In Steve Chilton's new book 'Running Hard', Billy Bland talks about the kit he had to carry during his racing years. "I can't remember having a bum bag, it was just like a money pouch really. You could get a Mars bar and a map in, and a compass. It was just like a belt and your cagoule would be tied round your waist and knotted, not stuffed in a bum bag." In the years since Billy's racing days there has been an increase in health and safety awareness. This has led to a minimum kit requirement for Fell Runners Association (FRA) races . This minimum kit is too big to fit inside a money belt. So came the age of the bum bag. I think every fell runner has a Pete Bland bum bag, and they are still probably using it!
I first started to use hydration packs when I started to become more and more interested in The Bob Graham Round. They allow you to conveniently carry water, and you can carry more kit (in my case more food) than you can in a bum bag. Back in October I shared my views on the Salomon S-Lab Advance Skin 3 12 set pack . I have used this pack a lot and it is my go to pack for events such as the Wasdale and Borrowdale Fell races. It has usually been full to the brim with a full picnic!
Nevertheless, when Montane brought out packs called The Bite, The Fang, Jaws, Razor and the Dragon, I had to get my hands on one and have a go! So when I had my summer holidays in Glencoe I was allowed to take the 15L Jaws pack with me.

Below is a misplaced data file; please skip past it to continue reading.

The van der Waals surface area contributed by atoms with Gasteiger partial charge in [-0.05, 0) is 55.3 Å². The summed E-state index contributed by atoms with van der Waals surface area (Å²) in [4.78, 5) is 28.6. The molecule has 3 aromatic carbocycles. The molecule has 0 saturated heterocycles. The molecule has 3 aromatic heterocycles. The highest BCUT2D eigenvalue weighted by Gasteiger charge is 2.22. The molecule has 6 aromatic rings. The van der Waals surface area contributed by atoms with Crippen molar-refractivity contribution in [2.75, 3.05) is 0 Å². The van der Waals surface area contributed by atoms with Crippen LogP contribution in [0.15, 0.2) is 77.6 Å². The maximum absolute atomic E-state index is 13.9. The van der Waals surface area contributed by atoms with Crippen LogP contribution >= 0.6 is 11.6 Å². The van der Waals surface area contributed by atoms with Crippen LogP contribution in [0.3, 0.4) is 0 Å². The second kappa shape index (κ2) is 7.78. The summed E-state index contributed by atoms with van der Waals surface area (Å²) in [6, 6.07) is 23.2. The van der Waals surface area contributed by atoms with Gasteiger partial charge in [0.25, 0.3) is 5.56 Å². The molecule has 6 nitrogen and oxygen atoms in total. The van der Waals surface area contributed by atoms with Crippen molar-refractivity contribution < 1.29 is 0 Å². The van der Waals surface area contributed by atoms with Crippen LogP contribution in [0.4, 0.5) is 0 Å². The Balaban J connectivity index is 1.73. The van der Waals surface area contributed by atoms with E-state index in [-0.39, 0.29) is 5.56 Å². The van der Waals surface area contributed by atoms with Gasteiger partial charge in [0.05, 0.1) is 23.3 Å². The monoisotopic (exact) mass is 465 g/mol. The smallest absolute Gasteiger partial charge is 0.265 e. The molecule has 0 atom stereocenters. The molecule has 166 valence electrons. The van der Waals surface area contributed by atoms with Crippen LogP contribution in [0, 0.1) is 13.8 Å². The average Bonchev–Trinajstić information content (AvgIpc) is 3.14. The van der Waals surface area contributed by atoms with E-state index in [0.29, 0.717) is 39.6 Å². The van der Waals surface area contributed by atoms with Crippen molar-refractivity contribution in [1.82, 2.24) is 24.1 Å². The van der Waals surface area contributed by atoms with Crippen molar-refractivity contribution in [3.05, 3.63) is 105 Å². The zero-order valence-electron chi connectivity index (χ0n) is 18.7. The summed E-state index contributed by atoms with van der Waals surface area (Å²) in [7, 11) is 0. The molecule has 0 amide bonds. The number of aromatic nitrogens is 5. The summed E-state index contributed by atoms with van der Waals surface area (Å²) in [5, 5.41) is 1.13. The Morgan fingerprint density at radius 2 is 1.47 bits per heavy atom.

The first thing you notice with any of the Montane packs is that they look like a rucksack allowing most of your kit to be carried in one specific area. This is very good if your waterproofs are not very 'packable' or if you are carrying anything large. It isn't however always great for access. I did have to stop and take the pack off whenever I wanted something. Compare this to the Salomon pack and you will find that the Montane packs will feel although you can carry more kit (I even had more room in the 10L Jaws pack), but you do lose the comfortable feeling of wearing you're kit rather than carrying it that the Salomon offers. This makes the Montane packs ideal for events such as the OMM or Adventure races. I have friends who use Montane packs for mountain biking and love them.
My only real complaint about the Montane packs is the velcro strap. It is a lot lower down to a lot of its competitors. If you have broad shoulders and a slimmer waist there is a lot of excess strap which can be tucked away but still flaps around when you are running. I would have preferred another elasticated strap that they use to go across the chest for added comfort.
It will take a lot of coaxing to take me away from using my Salomon pack. I have used it a lot and I’m familiar with it. However, in the depths of winter I may have to switch over to a Montane pack. The lure of being able to carry more may be too great.
I'm not sure what the likes of Billy Bland and co would think when they see runners like me fully ladened up like a mule. But as far as I am aware it is the most comfortable way to carry all the kit to meet requirements and keep you safe on your adventures.
17 August 2017 by Jacob Tonkin
5 Peaks Challenge in the Lake District to be completed in 5 hours Challenge
10 Peaks Challenge in the Lake District to be completed in 10 hours.
Julie Carter will be joining us for an evening talk on THE ART OF ADVENTURE